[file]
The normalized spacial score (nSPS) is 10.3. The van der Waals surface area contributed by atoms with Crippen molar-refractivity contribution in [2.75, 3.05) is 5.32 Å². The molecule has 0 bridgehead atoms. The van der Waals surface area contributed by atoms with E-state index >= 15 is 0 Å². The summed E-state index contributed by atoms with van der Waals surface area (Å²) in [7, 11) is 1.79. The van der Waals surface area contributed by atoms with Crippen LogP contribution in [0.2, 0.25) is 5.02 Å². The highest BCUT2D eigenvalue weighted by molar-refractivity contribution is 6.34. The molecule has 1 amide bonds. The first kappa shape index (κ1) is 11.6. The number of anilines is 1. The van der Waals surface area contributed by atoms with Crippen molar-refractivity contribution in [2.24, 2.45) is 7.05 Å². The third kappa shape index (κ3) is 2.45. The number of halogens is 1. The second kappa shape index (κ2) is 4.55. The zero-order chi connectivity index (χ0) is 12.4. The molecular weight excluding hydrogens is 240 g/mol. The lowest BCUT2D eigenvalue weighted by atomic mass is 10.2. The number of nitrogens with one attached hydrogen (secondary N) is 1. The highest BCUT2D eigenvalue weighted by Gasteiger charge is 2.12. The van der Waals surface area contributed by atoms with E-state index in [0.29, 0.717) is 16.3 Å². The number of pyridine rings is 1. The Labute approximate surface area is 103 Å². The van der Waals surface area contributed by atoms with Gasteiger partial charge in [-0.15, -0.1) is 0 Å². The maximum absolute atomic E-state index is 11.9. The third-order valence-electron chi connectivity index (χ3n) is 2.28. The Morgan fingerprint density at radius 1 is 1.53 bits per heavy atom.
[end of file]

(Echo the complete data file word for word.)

The normalized spacial score (nSPS) is 10.3. The van der Waals surface area contributed by atoms with Crippen molar-refractivity contribution in [2.75, 3.05) is 5.32 Å². The molecule has 0 bridgehead atoms. The van der Waals surface area contributed by atoms with E-state index >= 15 is 0 Å². The summed E-state index contributed by atoms with van der Waals surface area (Å²) in [7, 11) is 1.79. The van der Waals surface area contributed by atoms with Crippen LogP contribution in [0.2, 0.25) is 5.02 Å². The highest BCUT2D eigenvalue weighted by molar-refractivity contribution is 6.34. The molecule has 1 amide bonds. The first kappa shape index (κ1) is 11.6. The number of anilines is 1. The van der Waals surface area contributed by atoms with Crippen molar-refractivity contribution in [2.24, 2.45) is 7.05 Å². The third kappa shape index (κ3) is 2.45. The number of halogens is 1. The second kappa shape index (κ2) is 4.55. The zero-order chi connectivity index (χ0) is 12.4. The molecular weight excluding hydrogens is 240 g/mol. The lowest BCUT2D eigenvalue weighted by atomic mass is 10.2. The number of nitrogens with one attached hydrogen (secondary N) is 1. The highest BCUT2D eigenvalue weighted by Gasteiger charge is 2.12. The van der Waals surface area contributed by atoms with E-state index in [0.29, 0.717) is 16.3 Å². The number of pyridine rings is 1. The Labute approximate surface area is 103 Å². The van der Waals surface area contributed by atoms with Gasteiger partial charge in [-0.15, -0.1) is 0 Å². The maximum absolute atomic E-state index is 11.9. The third-order valence-electron chi connectivity index (χ3n) is 2.28. The Morgan fingerprint density at radius 1 is 1.53 bits per heavy atom.